SALT LAKE CITY -- Utah Jazz veteran Gordon Hayward hates to lose.
Rookie Trey Burke can't stand not competing.
Head coach Tyrone Corbin wants to see his guys develop and grow in the preseason so they'll be more prepared when the regular season stars later this month.
Oh, who is he kidding? He wants to win too.
"It's always nice to win it," Corbin said Tuesday following Utah's 101-78 victory over Golden State at EnergySolutions Arena.
Granted, it was the Jazz's preseason opener and they've still got a lot of growing to do before they open the regular season Oct. 30 vs. Oklahoma City. And granted, Corbin's team is young and very inexperienced. His top priority these days is making sure his guys are all on the same page while keeping an eye out to see who's exceeding expectations and who isn't.
But winning, winning is still a huge factor if for no other reason than it's important to see which guys compete and which don't.
"It's an exhibition game," he said. "They didn't play their regular lineup at times tonight, (but) we didn't either. But we're trying to learn and find out things about who we are and who we can be. It was a good showing tonight, we showed some progress."
Looking for progress is part of a coach's job.
Winning ballgames is what players care about.
"You go into every single game trying to win," Hayward said. "Me, I hate losing, so whether it's preseason or whether it's playoffs, you're trying to win the game."
But Hayward, who takes over as Utah's main leader now that veterans Al Jefferson, Paul Millsap and Mo Williams are gone, understands the importance of preseason games.
"I think you're trying to improve more than anything in preseason and find out who you are as a team," he said. "You're trying to learn so mistakes are going to be made. Make them in preseason and fix them and don't make them again in the regular season."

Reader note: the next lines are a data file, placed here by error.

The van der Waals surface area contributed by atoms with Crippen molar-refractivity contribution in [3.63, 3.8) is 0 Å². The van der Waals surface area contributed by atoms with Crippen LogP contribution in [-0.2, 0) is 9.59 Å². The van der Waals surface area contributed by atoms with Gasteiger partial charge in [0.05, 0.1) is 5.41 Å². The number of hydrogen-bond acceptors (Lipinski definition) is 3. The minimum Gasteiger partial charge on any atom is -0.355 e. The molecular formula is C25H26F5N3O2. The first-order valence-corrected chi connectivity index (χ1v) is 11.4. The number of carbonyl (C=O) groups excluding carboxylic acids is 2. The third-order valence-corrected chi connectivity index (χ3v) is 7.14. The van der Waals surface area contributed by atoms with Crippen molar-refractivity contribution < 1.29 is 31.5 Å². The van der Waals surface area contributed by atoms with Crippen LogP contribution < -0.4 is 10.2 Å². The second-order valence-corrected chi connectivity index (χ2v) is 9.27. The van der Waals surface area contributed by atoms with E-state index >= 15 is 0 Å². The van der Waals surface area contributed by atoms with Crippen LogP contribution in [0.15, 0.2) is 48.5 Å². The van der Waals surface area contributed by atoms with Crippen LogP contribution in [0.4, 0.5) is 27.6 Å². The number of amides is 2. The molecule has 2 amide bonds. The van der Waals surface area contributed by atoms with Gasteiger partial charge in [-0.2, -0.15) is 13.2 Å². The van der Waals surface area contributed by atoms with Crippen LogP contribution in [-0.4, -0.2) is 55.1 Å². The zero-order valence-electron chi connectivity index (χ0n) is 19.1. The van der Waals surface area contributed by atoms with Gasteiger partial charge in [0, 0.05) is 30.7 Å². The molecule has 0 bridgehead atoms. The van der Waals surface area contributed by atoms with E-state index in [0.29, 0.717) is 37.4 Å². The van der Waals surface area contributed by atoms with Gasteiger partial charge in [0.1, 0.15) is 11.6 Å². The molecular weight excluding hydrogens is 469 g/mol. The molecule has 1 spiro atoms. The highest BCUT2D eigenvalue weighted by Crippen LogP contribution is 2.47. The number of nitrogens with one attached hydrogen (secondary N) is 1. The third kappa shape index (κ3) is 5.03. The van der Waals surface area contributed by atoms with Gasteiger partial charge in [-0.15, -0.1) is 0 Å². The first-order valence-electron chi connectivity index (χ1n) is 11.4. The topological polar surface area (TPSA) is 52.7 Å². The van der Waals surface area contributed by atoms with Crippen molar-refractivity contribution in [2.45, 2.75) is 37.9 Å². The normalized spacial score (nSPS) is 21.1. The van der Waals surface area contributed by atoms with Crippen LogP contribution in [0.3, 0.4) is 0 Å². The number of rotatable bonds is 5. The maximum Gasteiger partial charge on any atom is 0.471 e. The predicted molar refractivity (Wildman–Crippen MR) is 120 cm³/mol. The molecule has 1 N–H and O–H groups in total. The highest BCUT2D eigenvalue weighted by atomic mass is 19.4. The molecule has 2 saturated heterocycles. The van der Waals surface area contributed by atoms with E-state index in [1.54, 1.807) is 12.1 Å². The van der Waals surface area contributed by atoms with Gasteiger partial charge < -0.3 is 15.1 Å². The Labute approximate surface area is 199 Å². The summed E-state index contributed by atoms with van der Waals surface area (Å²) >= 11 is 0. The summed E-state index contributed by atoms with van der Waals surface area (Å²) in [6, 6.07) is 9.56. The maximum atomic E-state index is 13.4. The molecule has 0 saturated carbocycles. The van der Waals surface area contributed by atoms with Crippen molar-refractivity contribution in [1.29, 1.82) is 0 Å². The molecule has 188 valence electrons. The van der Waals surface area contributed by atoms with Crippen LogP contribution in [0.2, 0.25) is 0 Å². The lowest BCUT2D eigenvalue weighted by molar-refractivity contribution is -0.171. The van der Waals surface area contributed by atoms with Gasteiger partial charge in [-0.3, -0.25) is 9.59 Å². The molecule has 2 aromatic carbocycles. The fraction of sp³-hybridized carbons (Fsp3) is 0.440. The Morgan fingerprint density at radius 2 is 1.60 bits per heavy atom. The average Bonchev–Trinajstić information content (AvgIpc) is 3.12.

The Jazz made a few mistakes on Tuesday, though the bulk of them came in the first quarter -- the first five minutes, actually. Later, they seemed to settle in and had some rather nice moments.
Derrick Favors scored 10 points to go along with 14 rebounds and three blocked shots and teammate Alec Burks came off the bench for 14 points on 6-for-10 shooting for the Jazz, who played 15 players.
Hayward was 4-for-12 from the field for eight points. But he added eight assists, seven rebounds and three steals.
Veteran point guard John Lucas III led the Jazz with 16 points, all in just over 18 minutes of work.
Utah shot 46 percent from the field while holding the Warriors to 33 percent.
The Jazz also had eight blocked shots and outrebounded their opponents 62-41.
Burke, Utah's top pick in last summer's draft, is a young point guard still trying to learn the ins and outs of the NBA game. The former Michigan All-American was a star at the college level but he's still trying to work through the nerves that come from becoming a professional.
He started and played 26 minutes on Tuesday, scoring 12 points on 5-for-14 shooting. He was 2-for-4 from behind the 3-point line and also collected three assists and two rebounds.
He, like Hayward, said winning matters.
"It's always No. 1 just because you want to go out there and give the fans what they want, give the coaching staff what they want," he said. "And the end of the day, respect the game from the first buzzer to the last buzzer."